MLB/NHL whip around

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Is it finally the Dodgers year?

The Stanley Cup playoffs start to heat up while the MLB reaches it’s halfway mark

Sports are back, and that means baseball and hockey are back. Since the NHL restart took place on Aug. 1and the MLB start on July 2, we’ve had a few weeks to see how the two leagues are settling in. Here’s a quick look at where each league is at:

NHL

The NHL, unfortunately, had to stop mid-season for COVID and had to come up with a creative way to finish up the regular season and give teams a fair chance at the playoffs. Their solution was a bit confusing at face value but seemed to work well.

Right off the bat, seven teams did not get to come back since they were so far from playoff contention. The top four teams from each conference before the COVID break automatically qualified for the playoffs and played each other in a round-robin to determine rankings. The other 16 teams were paired off to play in a 5-game series with the winner joining the run for the Stanley Cup.

There were only a couple of upsets in the first round. In the Eastern conference, the no. 6 New York Islanders beat the no. 3 Washington Capitols. In the West the no. 5 Vancouver Canucks beat the no. 4 St. Louis Blues.


The second round started this past weekend. As of Tuesday morning, the top-seeded Philadelphia Flyers beat the no. 6 New York Islanders 4-0 in the first game of the series.

No. 2 Tampa Bay Lighting lost 2-3 in their first game against the Boston Bruins. In the West, the no. 1 Las Vegas Golden Knights crushed the no. 6 Vancouver Canucks 5-0. Lastly, the no. 3 Dallas Stars and the no. 2 Colorado Avalanche have played two games with the Stars winning both.

MLB

The MLB didn’t get cut-off mid-season, so there was no need to take into account pre-COVID records. Instead, the MLB had to opt for a much shorter 60 game season.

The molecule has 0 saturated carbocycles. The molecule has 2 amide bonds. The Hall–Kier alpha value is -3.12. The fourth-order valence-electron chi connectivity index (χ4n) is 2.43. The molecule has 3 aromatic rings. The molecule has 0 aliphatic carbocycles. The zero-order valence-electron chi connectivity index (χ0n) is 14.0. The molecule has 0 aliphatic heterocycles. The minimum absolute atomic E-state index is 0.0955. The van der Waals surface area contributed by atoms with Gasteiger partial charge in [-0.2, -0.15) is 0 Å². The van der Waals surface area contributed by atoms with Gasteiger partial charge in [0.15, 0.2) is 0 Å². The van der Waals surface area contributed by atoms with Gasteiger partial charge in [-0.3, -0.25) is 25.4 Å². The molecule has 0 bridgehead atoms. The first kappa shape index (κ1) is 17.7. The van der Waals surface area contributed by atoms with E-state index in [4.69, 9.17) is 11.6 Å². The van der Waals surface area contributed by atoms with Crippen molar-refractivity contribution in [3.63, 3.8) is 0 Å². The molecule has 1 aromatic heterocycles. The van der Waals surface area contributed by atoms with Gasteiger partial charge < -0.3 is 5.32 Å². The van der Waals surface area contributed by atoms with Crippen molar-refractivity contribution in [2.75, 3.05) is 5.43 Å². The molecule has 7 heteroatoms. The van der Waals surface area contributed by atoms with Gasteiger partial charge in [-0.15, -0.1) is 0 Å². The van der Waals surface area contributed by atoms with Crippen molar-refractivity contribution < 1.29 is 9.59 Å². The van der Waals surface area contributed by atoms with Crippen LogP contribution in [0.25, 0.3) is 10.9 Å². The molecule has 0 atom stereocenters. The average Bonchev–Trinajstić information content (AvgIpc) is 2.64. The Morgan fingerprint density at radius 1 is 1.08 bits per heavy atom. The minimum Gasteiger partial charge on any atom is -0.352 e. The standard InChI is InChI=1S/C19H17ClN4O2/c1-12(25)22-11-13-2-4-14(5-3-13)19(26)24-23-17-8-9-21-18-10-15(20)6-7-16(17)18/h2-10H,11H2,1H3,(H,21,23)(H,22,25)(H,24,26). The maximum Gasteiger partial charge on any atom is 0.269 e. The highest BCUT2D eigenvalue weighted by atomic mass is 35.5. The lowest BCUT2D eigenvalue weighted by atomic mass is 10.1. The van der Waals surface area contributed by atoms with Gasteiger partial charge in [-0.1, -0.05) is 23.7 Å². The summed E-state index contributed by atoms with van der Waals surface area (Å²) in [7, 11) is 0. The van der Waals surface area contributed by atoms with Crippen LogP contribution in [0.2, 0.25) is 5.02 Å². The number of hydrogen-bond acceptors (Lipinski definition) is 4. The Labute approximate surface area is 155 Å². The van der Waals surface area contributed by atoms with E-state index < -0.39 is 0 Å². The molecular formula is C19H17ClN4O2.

The MLB is right about the halfway point, so we’re starting to get an idea of who will and won’t have a shot at the playoffs. 

The Los Angeles Dodgers are cruising with a 22-8 record. The same cannot be said by the team they share a city with. The Angels continue to waste Mike Trout’s career, and currently sit at 9-2.


However, moving up or down the coast of California will bring you to other teams making a name for themselves. The San Diego Padres are 2nd in the NL West behind the Dodgers with breakout star Fernando Tatis Jr. Tatis is currently leading the home run race with 12 (as well as defying some of baseball’s unwritten rules).

Up the coast in Oakland, the Athletics are leading the AL West over the Houston Astros, last year’s World Series runner-ups.

Moving out of California, the local favorite Minnesota Twins are leading the AL Central 2.5 games over both the Cleveland Indians and Chicago White Sox.

The Yankees have a razor-thin lead for the Tampa Bay Rays in the AL East. The young Braves squad lead the Marlins (are they actually good?) but by just a game and a half in the NL East.

 Several teams have experienced COVID delays, some minor some major. However, the season has continued to chug along and is expected to continue until September 27. After that, fans will get to see another unique postseason with an expanded 16-playoff.

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